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Strategic Plan Initiative

CMS encourages more innovation by giving principals greater freedom
Strategic Plan Initiative puts more power in hands of principals

Focused on improving classroom instruction and student learning, Charlotte-Mecklenburg Schools is giving principals more say in managing their schools. The change will allow principals to tailor education and school management to meet the needs of each school’s students.

“The principal at each school knows that school best,” CMS Superintendent Peter C. Gorman said. “Placing the decision-making closer to the classroom and holding principals accountable for results is the best way to increase our student achievement.”

Part of the district’s commitment to decentralization, it represents a major shift for CMS, which has tightly managed instruction for several years, especially at elementary schools.

As part of the plan, all CMS principals will be able to choose whether to use the district-sponsored behavior management system or another approach.

“Everyone still has to meet the same standard,” said Dr. Gorman. “The code of conduct remains the same. What principals can change is how they make sure students know, understand and meet those standards.”

Principals of FOCUS elementary schools will get additional freedom to manage class sizes to meet student needs in grades K-3, and will no longer be locked into a rigid 16-1 student-teacher ratio.

Another 48 principals will get more freedom and flexibility in managing teaching and learning at their schools.

For example, a principal with freedom and flexibility may choose to group some classes by gender or use teacher-developed tests to see how students are learning rather than district assessments.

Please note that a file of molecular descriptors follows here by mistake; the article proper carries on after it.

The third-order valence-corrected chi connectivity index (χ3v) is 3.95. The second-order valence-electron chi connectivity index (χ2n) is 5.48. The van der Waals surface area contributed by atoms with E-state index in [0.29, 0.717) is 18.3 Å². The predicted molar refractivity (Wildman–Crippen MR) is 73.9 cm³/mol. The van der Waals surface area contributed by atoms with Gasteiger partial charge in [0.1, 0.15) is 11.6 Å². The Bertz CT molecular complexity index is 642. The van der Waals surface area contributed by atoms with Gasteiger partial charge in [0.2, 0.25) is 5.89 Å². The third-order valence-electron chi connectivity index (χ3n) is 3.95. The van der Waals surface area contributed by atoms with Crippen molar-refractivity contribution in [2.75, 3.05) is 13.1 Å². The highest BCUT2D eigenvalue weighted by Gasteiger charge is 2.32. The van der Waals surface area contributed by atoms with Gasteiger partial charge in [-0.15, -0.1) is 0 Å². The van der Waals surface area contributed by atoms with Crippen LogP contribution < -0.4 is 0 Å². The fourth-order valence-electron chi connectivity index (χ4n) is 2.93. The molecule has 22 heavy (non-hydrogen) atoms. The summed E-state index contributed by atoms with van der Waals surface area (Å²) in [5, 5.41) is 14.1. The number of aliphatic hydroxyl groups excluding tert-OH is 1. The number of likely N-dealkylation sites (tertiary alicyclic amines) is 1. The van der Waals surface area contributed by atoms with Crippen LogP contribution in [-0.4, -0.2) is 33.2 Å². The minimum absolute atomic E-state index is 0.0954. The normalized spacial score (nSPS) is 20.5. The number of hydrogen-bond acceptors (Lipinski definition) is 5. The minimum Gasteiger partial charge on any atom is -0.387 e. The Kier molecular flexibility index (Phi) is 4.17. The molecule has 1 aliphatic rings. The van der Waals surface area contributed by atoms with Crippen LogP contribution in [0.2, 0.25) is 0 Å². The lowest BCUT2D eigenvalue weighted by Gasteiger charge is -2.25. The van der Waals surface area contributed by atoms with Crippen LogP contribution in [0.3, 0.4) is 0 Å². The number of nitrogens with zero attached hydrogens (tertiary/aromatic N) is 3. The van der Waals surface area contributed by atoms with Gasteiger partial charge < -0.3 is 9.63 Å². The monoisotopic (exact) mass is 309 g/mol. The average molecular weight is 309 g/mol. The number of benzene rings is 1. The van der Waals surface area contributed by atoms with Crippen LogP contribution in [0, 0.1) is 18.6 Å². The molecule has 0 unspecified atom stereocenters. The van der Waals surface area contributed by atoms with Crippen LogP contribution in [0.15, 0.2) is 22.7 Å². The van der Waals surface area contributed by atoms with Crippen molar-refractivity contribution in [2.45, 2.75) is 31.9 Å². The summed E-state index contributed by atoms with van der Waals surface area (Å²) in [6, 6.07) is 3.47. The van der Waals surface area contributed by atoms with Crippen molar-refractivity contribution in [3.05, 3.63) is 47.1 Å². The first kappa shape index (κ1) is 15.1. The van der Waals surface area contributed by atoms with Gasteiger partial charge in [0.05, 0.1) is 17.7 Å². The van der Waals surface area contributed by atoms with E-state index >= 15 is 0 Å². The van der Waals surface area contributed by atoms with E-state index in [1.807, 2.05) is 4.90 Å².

At a high school, a principal may change the district-mandated course sequence if students seem to need more or less time learning a particular concept or subject. Other principals may use the freedom to opt out of district-sponsored professional development offerings, planning school-based workshops designed to meet the unique needs of their teachers or students instead.

All schools will continue to follow the state-mandated curriculum, school board policies and laws. Principals with freedom and flexibility also must adhere to the state’s testing program; all elementary schools must use the district’s reading program, Imagine It (formerly Open Court).

The 48 principals chosen for the first phase of the new program were selected based on principal experience and students’ academic growth during the last two years, when that data was available.

Principals had to have more than two years of experience and their students had to demonstrate more than one year’s worth of learning on state tests. The final selections were made by Dr. Gorman.

The 48 principals lead schools that include 26 elementary, 10 middle and 12 high schools; 15 lead FOCUS or high poverty schools. Principals in every learning community were selected.

“We wanted to start with objective criteria and principals who have a proven track record of success in driving student achievement forward,” said Dr. Gorman. “There are great principals included in this group of 48; there are great principals who aren’t included in this group.”

The move toward greater freedom and flexibility follows a decision made by the Charlotte-Mecklenburg Board of Education two years ago as part of its Theory of Action, a plan to reform and decentralize the district and give schools greater decision-making authority.

This process began earlier this school year, when the district decentralized into seven learning communities. Six are defined by geographic areas. A seventh, the Achievement Zone, focuses on giving struggling schools the support and resources they need to succeed. Each learning community is led by an area superintendent; each school’s principal reports to an area superintendent.

Placing more decision-making power with principals will not require additional funding, at least during year one, CMS said. Instead, principals will have more freedom in using the money and resources they have now.

“We will learn a lot from watching how these 48 principals manage their schools with increased authority to make decisions,” Dr. Gorman said. “We’ll use that knowledge to shape how we gradually extend broader authority to every principal in CMS.”